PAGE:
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66 EXTERNAL ENVELOPE


AN ILLUMINATING TOOL Radiance illuminance is a tool that calculates how effective daylight penetration is at any time of the day or on any day in the year


Radiance illuminance


Radiance illuminance (measurement of light level) is a snapshot of the ambient lux level (light) at any given time. This tool calculates how effective is daylight penetration at any time of the day or on any day in the year.


Daylight autonomy Daylight autonomy (DA) is the percentage of the time-in-use that a certain user-defined lux threshold is reached only through the use of daylight. DA is usually given as an annual value but seasonal, monthly and daily calculations can be made. It is the ideal way to achieve optimum natural daylighting conditions for the occupants, predicting when electric lighting may be required and thereby helping to reduce the cost of energy.


Glare pattern analysis


This useful tool calculates luminance (i.e. measurement of glare) within a space. It is used to analyse direct glare or reflected light, such as in sports halls and swimming pools, where it is important to keep balanced light within a space to protect athletes from high contrast light ratios.


The process


Daylight modelling is the way to calculate the most effective daylighting for any type of building. It is calculated using five years’ worth of real world weather files at the exact location of the building as well as information on day, time, position and weather patterns. In addition, a daylight modelling team will undertake this service using data provided by the architect or client. This comprises an indication of light levels required together with building elevations, floor plans and sections.


It also takes into account proposed internal finishes, which could influence


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reflectance, the positions of other windows and any external influences, such as tall adjacent buildings or trees. With this information, the team can look at an individual room or at the overall situation and design the most favourable daylighting solutions.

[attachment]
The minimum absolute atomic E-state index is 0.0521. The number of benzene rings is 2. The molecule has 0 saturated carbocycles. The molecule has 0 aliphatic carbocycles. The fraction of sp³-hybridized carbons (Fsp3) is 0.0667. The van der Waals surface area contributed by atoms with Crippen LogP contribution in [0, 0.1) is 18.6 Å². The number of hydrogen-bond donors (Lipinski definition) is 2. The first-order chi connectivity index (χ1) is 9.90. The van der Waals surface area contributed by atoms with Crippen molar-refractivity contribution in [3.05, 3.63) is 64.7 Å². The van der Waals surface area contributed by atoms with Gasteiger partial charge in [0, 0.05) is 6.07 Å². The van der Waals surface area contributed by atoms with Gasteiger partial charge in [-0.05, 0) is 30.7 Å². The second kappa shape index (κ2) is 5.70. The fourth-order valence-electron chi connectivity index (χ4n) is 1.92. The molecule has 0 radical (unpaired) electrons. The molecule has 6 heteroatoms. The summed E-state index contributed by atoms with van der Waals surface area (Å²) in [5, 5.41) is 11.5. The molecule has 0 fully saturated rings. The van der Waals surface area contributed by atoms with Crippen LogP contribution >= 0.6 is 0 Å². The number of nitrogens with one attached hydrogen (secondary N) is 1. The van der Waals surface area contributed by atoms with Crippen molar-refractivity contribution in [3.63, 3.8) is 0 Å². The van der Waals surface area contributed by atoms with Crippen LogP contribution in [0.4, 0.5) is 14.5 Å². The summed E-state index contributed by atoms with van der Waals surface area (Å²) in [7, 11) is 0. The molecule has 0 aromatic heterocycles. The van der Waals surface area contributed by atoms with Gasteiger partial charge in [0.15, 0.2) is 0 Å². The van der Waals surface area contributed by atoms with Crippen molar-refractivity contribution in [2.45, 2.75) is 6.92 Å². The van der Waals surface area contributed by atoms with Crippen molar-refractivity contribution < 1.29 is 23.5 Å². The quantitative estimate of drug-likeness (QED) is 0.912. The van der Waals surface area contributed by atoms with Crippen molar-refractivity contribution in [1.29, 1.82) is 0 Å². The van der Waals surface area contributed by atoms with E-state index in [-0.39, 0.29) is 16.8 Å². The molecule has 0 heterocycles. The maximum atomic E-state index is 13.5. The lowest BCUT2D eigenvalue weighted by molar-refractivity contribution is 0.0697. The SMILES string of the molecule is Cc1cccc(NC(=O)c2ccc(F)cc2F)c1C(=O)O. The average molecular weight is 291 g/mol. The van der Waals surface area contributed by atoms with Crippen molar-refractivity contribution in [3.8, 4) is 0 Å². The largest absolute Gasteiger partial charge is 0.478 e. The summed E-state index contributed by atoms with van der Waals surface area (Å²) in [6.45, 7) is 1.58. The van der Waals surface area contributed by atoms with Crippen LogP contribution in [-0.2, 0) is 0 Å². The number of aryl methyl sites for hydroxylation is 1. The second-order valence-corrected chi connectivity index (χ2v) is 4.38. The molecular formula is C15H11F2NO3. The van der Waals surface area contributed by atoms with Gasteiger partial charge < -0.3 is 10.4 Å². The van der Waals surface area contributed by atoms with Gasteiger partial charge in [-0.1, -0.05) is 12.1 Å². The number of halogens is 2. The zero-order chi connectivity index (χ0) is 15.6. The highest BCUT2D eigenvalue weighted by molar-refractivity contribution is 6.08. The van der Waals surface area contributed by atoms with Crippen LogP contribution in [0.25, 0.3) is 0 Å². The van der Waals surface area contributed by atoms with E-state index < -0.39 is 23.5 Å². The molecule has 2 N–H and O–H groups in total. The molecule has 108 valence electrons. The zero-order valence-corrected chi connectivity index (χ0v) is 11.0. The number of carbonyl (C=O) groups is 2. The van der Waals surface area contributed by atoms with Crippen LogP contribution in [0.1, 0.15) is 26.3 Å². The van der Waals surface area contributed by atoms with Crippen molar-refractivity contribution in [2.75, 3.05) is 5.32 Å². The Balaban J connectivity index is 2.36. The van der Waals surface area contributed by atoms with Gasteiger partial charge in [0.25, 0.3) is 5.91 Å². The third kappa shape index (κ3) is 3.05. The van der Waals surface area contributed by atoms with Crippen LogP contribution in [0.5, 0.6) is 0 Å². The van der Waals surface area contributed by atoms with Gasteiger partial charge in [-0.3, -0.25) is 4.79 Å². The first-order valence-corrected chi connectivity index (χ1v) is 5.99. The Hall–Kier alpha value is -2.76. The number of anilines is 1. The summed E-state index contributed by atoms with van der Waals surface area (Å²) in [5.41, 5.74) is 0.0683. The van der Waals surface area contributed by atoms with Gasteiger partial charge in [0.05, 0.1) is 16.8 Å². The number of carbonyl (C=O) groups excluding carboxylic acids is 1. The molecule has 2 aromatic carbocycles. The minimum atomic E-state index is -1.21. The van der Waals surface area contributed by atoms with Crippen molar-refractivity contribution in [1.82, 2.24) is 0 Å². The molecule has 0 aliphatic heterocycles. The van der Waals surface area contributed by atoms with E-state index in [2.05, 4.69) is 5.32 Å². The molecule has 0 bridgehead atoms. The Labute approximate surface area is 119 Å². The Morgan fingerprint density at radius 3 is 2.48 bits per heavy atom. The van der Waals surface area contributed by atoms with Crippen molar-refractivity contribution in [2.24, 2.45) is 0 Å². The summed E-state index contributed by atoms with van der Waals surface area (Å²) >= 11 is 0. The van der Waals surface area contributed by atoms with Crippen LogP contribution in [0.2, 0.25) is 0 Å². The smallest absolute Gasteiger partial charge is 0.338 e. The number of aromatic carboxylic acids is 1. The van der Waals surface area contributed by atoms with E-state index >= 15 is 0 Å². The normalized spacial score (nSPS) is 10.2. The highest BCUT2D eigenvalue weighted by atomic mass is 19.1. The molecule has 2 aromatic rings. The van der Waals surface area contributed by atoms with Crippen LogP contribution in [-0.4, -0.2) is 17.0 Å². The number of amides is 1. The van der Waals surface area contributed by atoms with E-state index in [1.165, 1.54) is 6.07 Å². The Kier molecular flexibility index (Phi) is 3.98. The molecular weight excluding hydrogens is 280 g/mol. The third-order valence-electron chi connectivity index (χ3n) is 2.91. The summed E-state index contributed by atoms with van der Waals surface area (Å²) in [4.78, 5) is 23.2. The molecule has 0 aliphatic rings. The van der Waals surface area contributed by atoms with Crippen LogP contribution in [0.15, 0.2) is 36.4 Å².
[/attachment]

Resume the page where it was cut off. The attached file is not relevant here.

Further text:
Case study:


Harper Adams Academy An example of daylight modelling in practice was when Kalwall was specified for the new Weston building at Harper Adams University, near Newport, designed by Michael Hyde Architects. Widely used for cladding and rooflights, the highly insulating system was unique in the way in which it transmits ‘Museum-Quality Daylighting’. Here, the translucent panels have been designed to follow the curve of the laminated timber structure. One of the project’s key design features was the way in which Kalwall has been used to allow and control the interior daylight, remove glare and shadows, yet maintain light levels and minimise solar heat gain. This was achieved using daylight modelling to predict the illumination levels across the floors. The result is that the privacy of the students is preserved while they benefit from leisure and social areas on two levels. This roof solution utilises a 0.56 W/m2


K


U-value panel solution, with only 6 per cent light transmittance. The daylight modelling documented that even with these low transmission figures, lux level requirements were achieved. The main advantage for the client was to bring the G-value figure down to 7 per cent, thereby reducing the solar heat gain to a tenth of that of a standard low E double glazed unit.


Gideon Sykes is an architectural journalist for Structura UK/Kalwall


ADF NOVEMBER 2019


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